Families sue US over jet fuel leak that contaminated Oahu water

Mass Communication Specialist 1st Class Luke McCall/U.S. Navy via AP
In this Dec. 23, 2021, photo provided by the U.S. Navy, Rear Adm. John Korka, Commander, Naval Facilities Engineering Systems Command (NAVFAC), and Chief of Civil Engineers, leads Navy and civilian water quality recovery experts through the tunnels of the Red Hill Bulk Fuel Storage Facility, near Pearl Harbor, Hawaii.

Four families filed a federal lawsuit against the Navy on Wednesday over the jet fuel leaks at the Red Hill Bulk Fuel Storage Facility in Hawaii last year that contaminated a water supply in Oahu.

The lawsuit in the U.S. District Court for the District of Hawaii is the first to be filed over the leaks, according to a statement from law firms Just Well Law and Hosoda Law Group, which are representing the families.

The suit alleges that the Navy has yet to fully disclose the scope of contamination, recognize that families are still sick from the leaks or provide appropriate medical care.

In a statement to The Hill, a U.S. Navy spokesperson said the service “does not comment on ongoing litigation.”

“The Navy’s priorities are to ensure the safety and health of our people, their families, and the community members impacted by the Red Hill fuel spill, provide responses to their concerns, and ensure access to clean drinking water,” the spokesperson added.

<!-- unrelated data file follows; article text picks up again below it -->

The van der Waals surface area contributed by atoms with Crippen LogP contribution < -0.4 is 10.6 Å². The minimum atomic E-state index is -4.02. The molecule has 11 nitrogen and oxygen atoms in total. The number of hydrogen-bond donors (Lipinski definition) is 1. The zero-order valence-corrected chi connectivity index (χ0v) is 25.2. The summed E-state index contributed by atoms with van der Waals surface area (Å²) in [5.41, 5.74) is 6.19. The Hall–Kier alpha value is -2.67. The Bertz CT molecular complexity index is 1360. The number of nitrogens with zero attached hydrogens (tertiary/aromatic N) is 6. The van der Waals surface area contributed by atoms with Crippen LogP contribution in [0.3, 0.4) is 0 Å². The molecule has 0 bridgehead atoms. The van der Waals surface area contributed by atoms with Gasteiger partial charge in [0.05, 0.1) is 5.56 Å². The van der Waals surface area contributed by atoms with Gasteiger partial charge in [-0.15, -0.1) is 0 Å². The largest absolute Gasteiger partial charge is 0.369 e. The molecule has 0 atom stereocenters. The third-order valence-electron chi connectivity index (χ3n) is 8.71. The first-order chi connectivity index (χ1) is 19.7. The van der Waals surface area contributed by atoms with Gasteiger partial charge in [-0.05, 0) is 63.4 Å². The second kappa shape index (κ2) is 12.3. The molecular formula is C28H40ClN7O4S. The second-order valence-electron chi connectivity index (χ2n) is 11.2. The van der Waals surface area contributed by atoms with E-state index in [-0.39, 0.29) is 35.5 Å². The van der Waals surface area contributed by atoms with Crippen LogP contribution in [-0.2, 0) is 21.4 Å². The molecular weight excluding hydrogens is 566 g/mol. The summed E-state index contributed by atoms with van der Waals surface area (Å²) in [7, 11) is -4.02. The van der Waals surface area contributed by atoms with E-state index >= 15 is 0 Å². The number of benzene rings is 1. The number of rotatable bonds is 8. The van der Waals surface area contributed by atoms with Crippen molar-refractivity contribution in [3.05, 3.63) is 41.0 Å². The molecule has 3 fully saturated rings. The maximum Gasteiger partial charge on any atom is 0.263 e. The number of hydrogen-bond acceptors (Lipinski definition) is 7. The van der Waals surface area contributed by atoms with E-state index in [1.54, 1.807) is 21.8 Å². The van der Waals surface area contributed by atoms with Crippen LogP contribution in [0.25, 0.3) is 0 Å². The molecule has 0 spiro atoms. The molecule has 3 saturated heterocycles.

The Department of Defense announced in March that it would permanently shutter the facility, capping off a contentious fight between the Navy and Hawaii government officials after the state ordered the Navy to halt operations.

At issue are two separate leaks that happened on May 6, 2021, and Nov. 20, 2021, that released thousands of gallons of jet fuel into the water supply. A report from the Navy released in early July found that contamination caused by these leaks was made worse by a failure by service officials to take charge in the days and months following the leaks.  

The plaintiffs in the case — Patrick Feindt Jr., Nastasia Freeman, Jamie Simic and Ariana Wyatt — allege that they and their children were healthy until they began reporting symptoms like gastrointestinal disorders, burns, rashes, migraines and neurobehavioral changes.

They allege that they were evacuated from the contaminated homes in Oahu to live in hotels, only to be forced to move back there and get sick again. They currently do not live in their homes.

None of the families currently reside in Hawaii, but the plaintiffs allege their families still suffer negative health consequences as a result of living in homes that received contaminated water.

The plaintiffs are suing for negligence, medical negligence, failure to treat and emotional distress by the government.

“Throughout 2021, as more than 93,000 military service members, their family members, and civilians relied on the government for safe water on the island of O’ahu, the Navy harbored toxic secrets,” reads the complaint.

“As the Feindt, Freeman, Simic, and Wyatt families and too many others like them would discover, the water they drank and bathed in was dangerously contaminated. And government officials knew all along,” the complaint continues. “While the government failed to disclose the contamination as required by federal law, these families continued to ingest and immerse themselves in the toxic water.”

Updated: 7:29 p.m.

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